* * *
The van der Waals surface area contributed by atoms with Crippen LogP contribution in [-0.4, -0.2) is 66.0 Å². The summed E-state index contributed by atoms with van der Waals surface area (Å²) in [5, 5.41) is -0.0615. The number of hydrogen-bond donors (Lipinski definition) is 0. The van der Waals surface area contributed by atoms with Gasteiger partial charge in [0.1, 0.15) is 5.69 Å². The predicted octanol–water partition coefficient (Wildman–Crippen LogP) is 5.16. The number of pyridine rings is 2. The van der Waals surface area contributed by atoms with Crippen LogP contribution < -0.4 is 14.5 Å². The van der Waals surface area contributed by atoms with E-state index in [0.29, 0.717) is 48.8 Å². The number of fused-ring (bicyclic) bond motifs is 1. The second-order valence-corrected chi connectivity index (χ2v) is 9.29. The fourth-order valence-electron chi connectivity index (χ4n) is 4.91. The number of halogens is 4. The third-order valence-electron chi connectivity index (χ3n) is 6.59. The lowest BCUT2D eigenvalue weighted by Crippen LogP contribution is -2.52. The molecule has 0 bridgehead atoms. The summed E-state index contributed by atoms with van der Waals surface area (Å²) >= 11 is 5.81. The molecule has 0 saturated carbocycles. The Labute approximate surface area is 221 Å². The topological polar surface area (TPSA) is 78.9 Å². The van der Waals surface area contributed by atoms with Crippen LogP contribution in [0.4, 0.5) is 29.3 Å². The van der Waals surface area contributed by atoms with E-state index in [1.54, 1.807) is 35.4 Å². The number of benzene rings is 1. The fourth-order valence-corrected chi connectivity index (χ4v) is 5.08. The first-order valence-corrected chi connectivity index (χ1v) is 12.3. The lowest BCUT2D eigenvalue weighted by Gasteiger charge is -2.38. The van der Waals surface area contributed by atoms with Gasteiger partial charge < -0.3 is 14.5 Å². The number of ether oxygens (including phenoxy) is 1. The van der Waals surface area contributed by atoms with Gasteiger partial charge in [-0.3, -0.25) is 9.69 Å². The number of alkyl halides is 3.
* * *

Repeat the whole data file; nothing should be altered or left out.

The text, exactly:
The van der Waals surface area contributed by atoms with Crippen LogP contribution in [-0.4, -0.2) is 66.0 Å². The summed E-state index contributed by atoms with van der Waals surface area (Å²) in [5, 5.41) is -0.0615. The number of hydrogen-bond donors (Lipinski definition) is 0. The van der Waals surface area contributed by atoms with Gasteiger partial charge in [0.1, 0.15) is 5.69 Å². The predicted octanol–water partition coefficient (Wildman–Crippen LogP) is 5.16. The number of pyridine rings is 2. The van der Waals surface area contributed by atoms with Crippen LogP contribution < -0.4 is 14.5 Å². The van der Waals surface area contributed by atoms with E-state index in [0.29, 0.717) is 48.8 Å². The number of fused-ring (bicyclic) bond motifs is 1. The second-order valence-corrected chi connectivity index (χ2v) is 9.29. The fourth-order valence-electron chi connectivity index (χ4n) is 4.91. The number of halogens is 4. The third-order valence-electron chi connectivity index (χ3n) is 6.59. The lowest BCUT2D eigenvalue weighted by Crippen LogP contribution is -2.52. The molecule has 0 bridgehead atoms. The summed E-state index contributed by atoms with van der Waals surface area (Å²) >= 11 is 5.81. The molecule has 0 saturated carbocycles. The Labute approximate surface area is 221 Å². The topological polar surface area (TPSA) is 78.9 Å². The van der Waals surface area contributed by atoms with Crippen LogP contribution in [0.4, 0.5) is 29.3 Å². The van der Waals surface area contributed by atoms with E-state index in [1.54, 1.807) is 35.4 Å². The number of benzene rings is 1. The fourth-order valence-corrected chi connectivity index (χ4v) is 5.08. The first-order valence-corrected chi connectivity index (χ1v) is 12.3. The lowest BCUT2D eigenvalue weighted by Gasteiger charge is -2.38. The van der Waals surface area contributed by atoms with Gasteiger partial charge < -0.3 is 14.5 Å². The number of ether oxygens (including phenoxy) is 1. The van der Waals surface area contributed by atoms with Gasteiger partial charge in [-0.3, -0.25) is 9.69 Å². The number of alkyl halides is 3.